August 2010 -- Many companies raise funds from "accredited investors" to permit them to expand their businesses. Likewise, accredited investors often provide the early capital to get a promising new business idea launched.
SEC rules have traditionally allowed an individual to meet the definition of accredited investor under one of two tests -- a net worth test and an income test. Under the net worth test, the individual, alone or with their spouse, must have a net worth in excess of $1,000,000. Under the income test, an individual may qualify with (1) an income in excess of $200,000 in each of the two most recent years and (2) a reasonable expectation of reaching the same income level in the current year. For married couples, the income level is $300,000.
The passage of the Wall Street Corporate Reform and Consumer Protection Act ("Dodd-Frank") imposed several changes on the accredited investor standard. The most important change involves the net worth test. As of July 21, 2010, the effective date of Dodd-Frank, an individual may no longer include his or her primary residence in the calculation of net worth. Dodd-Frank also permits the SEC to periodically adjust the $1,000,000 threshold.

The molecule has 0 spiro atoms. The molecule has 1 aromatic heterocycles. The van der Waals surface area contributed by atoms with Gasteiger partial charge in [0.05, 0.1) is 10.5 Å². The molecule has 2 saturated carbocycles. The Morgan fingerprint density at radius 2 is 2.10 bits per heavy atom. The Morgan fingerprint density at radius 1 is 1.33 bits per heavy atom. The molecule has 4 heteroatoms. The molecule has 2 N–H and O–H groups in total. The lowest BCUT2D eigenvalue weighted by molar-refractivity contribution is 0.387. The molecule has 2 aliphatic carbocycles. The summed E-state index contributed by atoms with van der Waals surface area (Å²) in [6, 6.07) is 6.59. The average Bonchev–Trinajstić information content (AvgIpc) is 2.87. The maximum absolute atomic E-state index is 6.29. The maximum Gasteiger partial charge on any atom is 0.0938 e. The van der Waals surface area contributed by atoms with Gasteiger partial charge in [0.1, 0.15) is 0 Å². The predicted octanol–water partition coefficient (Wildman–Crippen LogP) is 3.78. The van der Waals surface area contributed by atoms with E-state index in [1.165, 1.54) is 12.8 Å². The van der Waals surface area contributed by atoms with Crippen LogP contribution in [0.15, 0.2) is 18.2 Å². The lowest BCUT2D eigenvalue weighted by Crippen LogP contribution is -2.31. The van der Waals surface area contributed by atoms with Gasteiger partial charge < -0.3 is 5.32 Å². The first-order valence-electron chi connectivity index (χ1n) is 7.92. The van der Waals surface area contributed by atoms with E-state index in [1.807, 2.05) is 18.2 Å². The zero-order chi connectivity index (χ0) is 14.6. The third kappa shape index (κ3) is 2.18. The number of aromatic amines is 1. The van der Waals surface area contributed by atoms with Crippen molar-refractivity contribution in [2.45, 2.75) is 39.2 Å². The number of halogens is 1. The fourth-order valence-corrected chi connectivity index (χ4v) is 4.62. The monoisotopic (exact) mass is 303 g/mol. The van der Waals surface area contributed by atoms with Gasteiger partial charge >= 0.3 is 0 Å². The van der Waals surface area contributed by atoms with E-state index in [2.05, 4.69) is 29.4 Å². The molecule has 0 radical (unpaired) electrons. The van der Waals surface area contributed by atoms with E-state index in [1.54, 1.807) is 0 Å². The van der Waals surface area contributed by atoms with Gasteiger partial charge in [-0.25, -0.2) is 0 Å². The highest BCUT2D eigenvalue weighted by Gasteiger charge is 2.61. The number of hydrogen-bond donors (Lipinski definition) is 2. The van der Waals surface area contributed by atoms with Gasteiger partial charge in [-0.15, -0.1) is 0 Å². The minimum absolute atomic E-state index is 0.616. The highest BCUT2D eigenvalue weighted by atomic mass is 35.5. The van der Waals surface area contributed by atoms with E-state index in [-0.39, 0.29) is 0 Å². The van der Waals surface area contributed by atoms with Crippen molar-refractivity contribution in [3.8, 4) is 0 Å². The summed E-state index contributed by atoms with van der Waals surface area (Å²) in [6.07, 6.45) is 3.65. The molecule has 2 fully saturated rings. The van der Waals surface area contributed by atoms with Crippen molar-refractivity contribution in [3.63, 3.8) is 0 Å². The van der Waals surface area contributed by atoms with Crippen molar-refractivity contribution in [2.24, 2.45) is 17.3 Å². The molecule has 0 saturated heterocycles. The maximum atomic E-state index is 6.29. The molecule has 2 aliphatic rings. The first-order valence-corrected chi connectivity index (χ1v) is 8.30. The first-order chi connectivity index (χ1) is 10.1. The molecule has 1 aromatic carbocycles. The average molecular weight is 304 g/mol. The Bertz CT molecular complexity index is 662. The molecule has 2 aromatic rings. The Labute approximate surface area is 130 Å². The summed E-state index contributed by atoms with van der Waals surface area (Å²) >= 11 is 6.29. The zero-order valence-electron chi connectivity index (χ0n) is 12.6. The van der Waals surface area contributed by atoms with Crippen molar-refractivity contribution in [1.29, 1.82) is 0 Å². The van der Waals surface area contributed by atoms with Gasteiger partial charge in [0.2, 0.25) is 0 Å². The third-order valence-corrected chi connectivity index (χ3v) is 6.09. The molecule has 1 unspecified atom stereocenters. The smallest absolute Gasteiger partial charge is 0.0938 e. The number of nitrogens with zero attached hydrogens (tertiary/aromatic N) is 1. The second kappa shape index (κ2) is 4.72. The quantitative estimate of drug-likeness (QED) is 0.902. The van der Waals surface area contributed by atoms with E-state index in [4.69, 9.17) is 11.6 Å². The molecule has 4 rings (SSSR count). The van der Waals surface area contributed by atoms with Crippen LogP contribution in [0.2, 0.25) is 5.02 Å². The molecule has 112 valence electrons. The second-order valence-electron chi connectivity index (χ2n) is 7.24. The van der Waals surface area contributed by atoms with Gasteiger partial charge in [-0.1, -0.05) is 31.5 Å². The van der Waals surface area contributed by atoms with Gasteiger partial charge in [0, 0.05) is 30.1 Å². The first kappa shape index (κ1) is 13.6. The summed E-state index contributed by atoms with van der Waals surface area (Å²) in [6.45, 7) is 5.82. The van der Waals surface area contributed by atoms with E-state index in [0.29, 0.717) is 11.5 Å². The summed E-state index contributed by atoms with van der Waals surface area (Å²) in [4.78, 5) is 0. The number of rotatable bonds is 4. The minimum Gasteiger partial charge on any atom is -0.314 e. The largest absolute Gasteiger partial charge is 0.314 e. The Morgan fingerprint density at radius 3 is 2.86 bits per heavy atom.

At this time, no change has been made to the income test. However, Dodd-Frank authorizes the SEC to review the entire definition of accredited investor and adjust all dollar amounts to account for inflation. As a result, more changes to the accredited investor standard are possible in the near future.
Individuals who made investments after qualifying under the old standard will be allowed to retain these investments. However, the new standard is already in effect and all investments based on the accredited investor exemption must meet the new standard.
If you have any questions, please contact Bill McCartan.
The author acknowledges the assistance of Benjamin Roth, a third-year law student at the University of Iowa.